The demand for batteries keeps increasing as they are needed to support electrification of transportation and to store energy from sun and wind. Recent forecasts e.g., by McKinsey estimate a 6-fold increase in the Li-ion battery demand by 2030.

However, this might be an underestimation. I was yesterday listening to the Batteries Europe plenary session and Ilka von Dalwigk gave a very interesting presentation on behalf of EBA250, saying that the electric vehicle market size in 2022 was twice as big than forecasted in 2017. And for stationary energy storage, the market size was even four times bigger than estimated!

The Critical Raw Materials Act

One of the main challenges to respond to this demand is to ensure raw material availability in a secure and sustainable way. European Commission has recently published the Critical Raw Materials (CRM) Act to support this goal. First, it lists the critical and strategic raw materials. These are materials, which are economically important for Europe, but which have a high risk concerning their supply. The materials include lithium, cobalt, natural graphite, manganese, copper, and nickel, which are all used in batteries. Then, it proposes several important targets and methods to increase European production of such materials, and to improve resiliency when importing these materials from other continents.

What is not highlighted very much in the regulation, is substitution of the critical raw materials. It is only mentioned briefly in the communication about the CRM Act. However, developing substituting materials is very relevant as it is a method to reduce pressure on the critical material demand. These alternative materials will not fully replace critical materials, but they will be used in parallel. We must use CRMs only in such applications where they are truly required. Alternative materials can and should be used whenever possible.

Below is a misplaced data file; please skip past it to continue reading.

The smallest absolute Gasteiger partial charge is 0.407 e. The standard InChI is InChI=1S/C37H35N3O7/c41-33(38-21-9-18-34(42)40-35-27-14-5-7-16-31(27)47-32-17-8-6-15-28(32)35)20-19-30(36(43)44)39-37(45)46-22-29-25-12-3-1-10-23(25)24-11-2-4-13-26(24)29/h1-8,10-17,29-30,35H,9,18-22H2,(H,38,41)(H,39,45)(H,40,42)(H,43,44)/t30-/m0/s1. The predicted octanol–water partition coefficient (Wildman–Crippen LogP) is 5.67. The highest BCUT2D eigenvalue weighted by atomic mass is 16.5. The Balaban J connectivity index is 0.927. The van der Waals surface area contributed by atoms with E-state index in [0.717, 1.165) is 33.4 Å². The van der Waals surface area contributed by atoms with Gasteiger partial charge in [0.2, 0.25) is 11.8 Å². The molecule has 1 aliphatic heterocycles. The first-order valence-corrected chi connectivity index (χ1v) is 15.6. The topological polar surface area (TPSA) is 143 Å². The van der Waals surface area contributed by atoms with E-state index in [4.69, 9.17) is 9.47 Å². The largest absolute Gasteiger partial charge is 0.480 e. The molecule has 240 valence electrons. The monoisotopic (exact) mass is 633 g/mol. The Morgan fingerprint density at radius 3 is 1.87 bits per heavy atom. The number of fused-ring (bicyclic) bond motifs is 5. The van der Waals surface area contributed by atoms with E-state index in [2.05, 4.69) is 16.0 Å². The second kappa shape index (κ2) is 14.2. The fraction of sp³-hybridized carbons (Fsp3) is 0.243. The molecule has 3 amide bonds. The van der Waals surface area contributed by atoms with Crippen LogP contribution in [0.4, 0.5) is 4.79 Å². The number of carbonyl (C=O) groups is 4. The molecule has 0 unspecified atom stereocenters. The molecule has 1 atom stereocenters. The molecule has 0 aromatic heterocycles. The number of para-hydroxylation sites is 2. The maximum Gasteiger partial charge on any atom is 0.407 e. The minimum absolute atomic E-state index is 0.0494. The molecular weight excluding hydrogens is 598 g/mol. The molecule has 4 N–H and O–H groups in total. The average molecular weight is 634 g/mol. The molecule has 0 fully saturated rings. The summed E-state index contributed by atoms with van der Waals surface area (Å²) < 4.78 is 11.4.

Sodium is one part of the solution

There are several ways to reduce the demand for CRMs. We can utilise the side streams from mining more efficiently, reduce the scrap rate in processing by improved manufacturing methods, use batteries in a smart way or add self-healing methods to increase their lifetime, and of course recycle the battery materials from end-of-life batteries.

Lithium is and will remain an important battery material due to its superior energy density properties. However, utilizing more abundant materials in batteries is one part of the solution. And sodium, Na, seems to be the most promising alternative in near future. There is about 1000 times more sodium on Earth compared to lithium. It is also cheaper and more environmentally friendly to extract sodium from sea water, than to extract lithium from mines. Lithium is also available in brine, but in much smaller amounts than sodium. Thus, it is more expensive and energy consuming to extract lithium from brine, even though worth exploring.

Which materials are used in Na-ion batteries

The working principle in Na-ion batteries is the same as in Li-ion batteries. In a simplified view, only the charge carrier changes from Li-ion to Na-ion. When taking a closer look, there are some similarities, but also some differences in the materials.

The cathode materials can be very similar in Na-ion batteries and Li-ion batteries, as metal oxides can be used in both. Of course, Li is replaced with Na, but otherwise they are quite the same. These metal oxides may still contain CRMs, such as cobalt. A more sustainable option is to use Prussian blue analogues. These materials do not contain any CRM and are thus very promising. Also, vanadium-based cathode materials have been studied, but they might not be as attractive due to the high price and supply challenges of vanadium (vanadium is also on the CRM list).

The standard anode material in Li-ion batteries is graphite. Graphite can’t be used in Na-ion batteries since Na+, as a bigger ion than Li+, does not fit well between the ordered graphene layers in the graphite structure. Thus, hard carbon is used instead. It is less ordered and has larger spacing between the layers. One of the great opportunities with hard carbon is that it can be produced from locally available bio-based sources, such as lignin, which is a side stream from cellulose manufacturing. In comparison, graphite is either mined, or synthetically produced from fossil fuels.